We noticed that Wellcome were having trouble clearing their lines if we pressed them and that is how, ten minutes later, Ian Shoebridge forced an error from them and took possession of the ball on the edge of their box and threaded a pass to Paul Smith. Paul still had a lot to do as he rounded the last defender, advanced towards goal, drew the keeper off his line and finished crisply into the bottom corner – the clearest sign to date of a return to the marksmanship of previous seasons. By half time we felt we deserved our lead. It was an interesting statistic that for all their pressure Wellcome had not had a single corner in the first half. Neither did we in the second half. All the corners came at one end of the pitch.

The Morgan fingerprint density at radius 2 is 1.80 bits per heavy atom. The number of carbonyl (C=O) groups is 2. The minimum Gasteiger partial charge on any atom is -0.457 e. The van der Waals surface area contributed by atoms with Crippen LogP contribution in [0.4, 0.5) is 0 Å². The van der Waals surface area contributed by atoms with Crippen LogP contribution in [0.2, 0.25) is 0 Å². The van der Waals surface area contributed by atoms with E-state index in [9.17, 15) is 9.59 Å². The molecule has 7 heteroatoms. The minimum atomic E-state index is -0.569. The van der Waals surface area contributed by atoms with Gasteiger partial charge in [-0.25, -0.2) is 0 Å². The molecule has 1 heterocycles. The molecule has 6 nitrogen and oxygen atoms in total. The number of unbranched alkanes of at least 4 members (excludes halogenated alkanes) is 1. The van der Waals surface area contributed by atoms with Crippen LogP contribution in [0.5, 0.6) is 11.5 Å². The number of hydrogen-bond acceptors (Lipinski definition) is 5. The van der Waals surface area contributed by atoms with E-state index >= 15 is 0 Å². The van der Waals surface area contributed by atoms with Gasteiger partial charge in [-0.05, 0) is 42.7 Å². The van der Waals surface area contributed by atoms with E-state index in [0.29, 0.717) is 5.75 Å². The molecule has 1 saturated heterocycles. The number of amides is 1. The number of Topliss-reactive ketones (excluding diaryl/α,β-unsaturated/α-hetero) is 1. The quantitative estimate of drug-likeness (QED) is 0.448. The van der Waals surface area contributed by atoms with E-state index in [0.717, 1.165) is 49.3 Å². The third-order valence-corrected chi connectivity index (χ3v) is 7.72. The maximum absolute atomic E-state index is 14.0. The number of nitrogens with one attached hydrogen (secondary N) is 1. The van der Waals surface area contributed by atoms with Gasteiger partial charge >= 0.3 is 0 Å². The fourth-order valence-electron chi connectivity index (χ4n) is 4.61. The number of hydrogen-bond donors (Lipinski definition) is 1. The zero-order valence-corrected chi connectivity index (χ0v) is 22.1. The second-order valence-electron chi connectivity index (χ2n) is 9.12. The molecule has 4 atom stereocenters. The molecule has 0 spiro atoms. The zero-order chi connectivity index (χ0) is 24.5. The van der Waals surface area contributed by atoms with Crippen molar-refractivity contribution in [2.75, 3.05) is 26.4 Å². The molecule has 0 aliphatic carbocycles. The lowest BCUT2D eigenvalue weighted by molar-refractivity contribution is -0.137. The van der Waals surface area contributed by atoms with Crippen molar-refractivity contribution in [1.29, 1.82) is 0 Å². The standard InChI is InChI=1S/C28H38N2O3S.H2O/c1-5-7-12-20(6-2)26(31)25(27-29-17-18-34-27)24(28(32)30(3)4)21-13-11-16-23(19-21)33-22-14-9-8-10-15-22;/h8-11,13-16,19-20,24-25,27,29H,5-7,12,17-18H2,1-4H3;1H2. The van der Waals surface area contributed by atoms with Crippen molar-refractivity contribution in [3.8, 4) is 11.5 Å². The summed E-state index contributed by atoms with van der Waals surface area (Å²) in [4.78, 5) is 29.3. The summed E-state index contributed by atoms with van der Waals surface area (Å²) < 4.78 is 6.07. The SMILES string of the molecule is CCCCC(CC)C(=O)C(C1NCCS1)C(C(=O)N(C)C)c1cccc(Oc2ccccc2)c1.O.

Mick O’Flynn and Ian Shoebridge made way for Paul Bell and Chris Bourlet at half time. This meant a re-fashioned right side which had the effect of shifting our attack more down our left side. We kept Wellcome at bay for fifteen minutes or so. They got back into the game with a cross or disguised shot from the right of our defence which Patrice Mongelard failed to cut out, after shaping up to do so, and putting Gary Fentiman off, and drawing a quizzical look from Colin Brazier. Wellcome pressed hard for a second goal and won several corners but we stood firm. Ian Shoebridge came back on for Nick Waller to help us cope with the midfield surges from the Wellcome youngsters. Our hopes soared when we took a 3-1 lead with fifteen minutes left. The Wellcome keeper was having trouble getting any length on his kicks and more than once we picked up clearances thirty to thirty-five yards out. From one such instance Chris Webb lofted the ball to Andy Faulks on the edge of the Wellcome box – Andy’s control off his chest was quality as the ball sat up for a sweet right foot volley that went in off the underside of the bar with the Wellcome keeper stranded. Surely that was it we thought. Soon after, Chris Webb went off with a thigh strain and Mick O’Flynn replaced him.